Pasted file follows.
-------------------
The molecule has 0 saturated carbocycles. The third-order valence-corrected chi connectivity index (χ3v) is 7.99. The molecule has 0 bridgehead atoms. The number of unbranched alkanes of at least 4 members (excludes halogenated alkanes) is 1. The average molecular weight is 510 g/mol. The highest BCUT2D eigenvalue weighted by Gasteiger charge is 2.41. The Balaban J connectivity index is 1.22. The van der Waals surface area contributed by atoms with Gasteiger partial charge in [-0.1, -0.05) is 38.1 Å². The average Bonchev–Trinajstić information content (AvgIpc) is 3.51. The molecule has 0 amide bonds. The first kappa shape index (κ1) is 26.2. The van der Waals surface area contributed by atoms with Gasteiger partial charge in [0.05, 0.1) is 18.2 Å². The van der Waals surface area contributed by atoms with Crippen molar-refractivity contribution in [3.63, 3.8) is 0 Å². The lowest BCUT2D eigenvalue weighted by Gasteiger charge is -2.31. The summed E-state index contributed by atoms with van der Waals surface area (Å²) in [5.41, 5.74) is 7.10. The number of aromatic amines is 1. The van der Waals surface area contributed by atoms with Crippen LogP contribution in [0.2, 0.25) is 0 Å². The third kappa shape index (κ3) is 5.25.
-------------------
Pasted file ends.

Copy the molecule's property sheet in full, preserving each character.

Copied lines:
The molecule has 0 saturated carbocycles. The third-order valence-corrected chi connectivity index (χ3v) is 7.99. The molecule has 0 bridgehead atoms. The number of unbranched alkanes of at least 4 members (excludes halogenated alkanes) is 1. The average molecular weight is 510 g/mol. The highest BCUT2D eigenvalue weighted by Gasteiger charge is 2.41. The Balaban J connectivity index is 1.22. The van der Waals surface area contributed by atoms with Gasteiger partial charge in [-0.1, -0.05) is 38.1 Å². The average Bonchev–Trinajstić information content (AvgIpc) is 3.51. The molecule has 0 amide bonds. The first kappa shape index (κ1) is 26.2. The van der Waals surface area contributed by atoms with Gasteiger partial charge in [0.05, 0.1) is 18.2 Å². The van der Waals surface area contributed by atoms with Crippen molar-refractivity contribution in [3.63, 3.8) is 0 Å². The lowest BCUT2D eigenvalue weighted by Gasteiger charge is -2.31. The summed E-state index contributed by atoms with van der Waals surface area (Å²) in [5.41, 5.74) is 7.10. The number of aromatic amines is 1. The van der Waals surface area contributed by atoms with Crippen LogP contribution in [0.2, 0.25) is 0 Å². The third kappa shape index (κ3) is 5.25.